Sunday, 13 April 2014

Spring Fly Fishing

 photo DSC_0166_zps7f058fc4.jpg
Ah, spring. Don't you just love it? The sun has been up. The fish are rising and you can venture out with only a t-shirt on your back and possibly a fly rod. Not that spring fly fishing is always easy. I've had mixed fortunes, but some encouraging results for both coarse species and trout this week.

 photo DSC_0149_zps1fa77f6f.jpg
 photo DSC_0165_zps53978639.jpgAiming wet flies at rudd and roach was today's treat. My usual little spiders and "rudd bugs" came to the fore on the Grand Western Canal, but it was a case of walking and looking hard for the better shoals of fish. Only the really tiny ones seemed willing to touch flies on the surface, but by presenting slow sinking wets I had two net sized rudd in quick succession and even the smaller ones that followed were beautiful.
 photo DSC_0152_zps004dbd4b.jpg
The roach wanted a fly presented rather deeper, and with the wind sometimes blowing smaller flies off course I opted for slightly heavier patterns to try and get amongst them. A size 16 Tan Shrimp or Roach Grub worked well for these, although the takes were sometimes really cute. The job was made much easier in the sunshine, as I could sight fish. I even had a crack at a surprise tench that wandered through the swim, but failed to get the grub fly directly into its path. Never mind, here's one of several roach that intercepted a falling nymph:
 photo DSC_0156_zpsc6e76286.jpg
It hasn't been all plain sailing however. A trip to a different canal was more testing, with coloured water and debris making it tough to spot fish and cast to them unimpeded. What should the angler do if they can't easily spot the fly? An small indicator was the answer, to suspend small flies in the top two feet (and I prefer the foam, stick on kind, which you can even snip in half for a really cute little indicator). With fish hard to spot it was usually a case of scanning the water for rise forms and moving fish. They weren't big, but I had three species in order: rudd, roach and bleak.

The trout fishing has also steadily been improving on my travels too, and I had the great pleasure of a day on the River Rea with my publisher, Merlin Unwin. A pretty stream this one, lost somewhere in the Shropshire countryside and full of twists and turns. I was a bit muddy on our arrival and little was rising, so we went for nymphs.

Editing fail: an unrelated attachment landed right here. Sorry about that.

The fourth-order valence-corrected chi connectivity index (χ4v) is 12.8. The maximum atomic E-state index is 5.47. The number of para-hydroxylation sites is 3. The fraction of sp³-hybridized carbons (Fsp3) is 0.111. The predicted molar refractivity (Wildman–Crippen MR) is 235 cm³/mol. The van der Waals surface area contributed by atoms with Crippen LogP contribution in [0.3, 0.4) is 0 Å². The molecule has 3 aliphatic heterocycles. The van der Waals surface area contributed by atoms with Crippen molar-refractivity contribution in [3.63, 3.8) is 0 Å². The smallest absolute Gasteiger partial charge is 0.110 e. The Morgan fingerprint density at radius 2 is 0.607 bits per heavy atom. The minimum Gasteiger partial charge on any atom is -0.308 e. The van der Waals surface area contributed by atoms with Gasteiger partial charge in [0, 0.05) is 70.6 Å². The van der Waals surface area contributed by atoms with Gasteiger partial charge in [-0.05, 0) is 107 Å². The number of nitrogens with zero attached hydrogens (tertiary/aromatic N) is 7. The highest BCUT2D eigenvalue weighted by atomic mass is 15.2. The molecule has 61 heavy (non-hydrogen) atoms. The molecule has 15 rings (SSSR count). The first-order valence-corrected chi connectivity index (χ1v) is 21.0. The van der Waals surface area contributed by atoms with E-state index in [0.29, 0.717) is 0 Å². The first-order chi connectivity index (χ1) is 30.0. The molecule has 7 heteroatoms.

photo DSC_0093_zps9cdf68b2.jpg
A handful of pretty browns were hard won on the day, but I loved exploring this new river. There were lambs everywhere in the fields. We found otter tracks and there are even the ghostly remains of an old railway platform out here.
 photo DSC_0078_zps144de897.jpgAnd it was great to hear some of Merlin's stories: of fishing with the Mr Crabtree author Bernard Venables, or the summer that Ludlow was flooded with mayflies. And we also celebrated the coming of my new book with a beer. Stocks of "Canal Fishing: A Complete Guide" will be in very soon.

Wild rivers are one thing, but the fish have been bigger in semi-urban locations recently. Not that the water quality is in any way lacking in many of our towns. Is there anything nicer than a shallow, stony river where you can sight fish for wild trout? We have free fishing in several Devon locations- (Theo Pike's book "Trout in Dirty Places" is a great resource).
 photo IMG_20140412_150037_zpse065672c.jpg

A quick wander with a four weight was great fun. No dry fly takes on this occasion, and the trick was to get a nymph down to the fish. A hare's ear worked in the slightly deeper bits, or a PTN in some lovely shallow runs where trout were sitting in just a foot or so of water. This was the best of them, at 13" or so but very lean.  photo IMG_20140412_152918_zps73644e2d.jpg

No comments: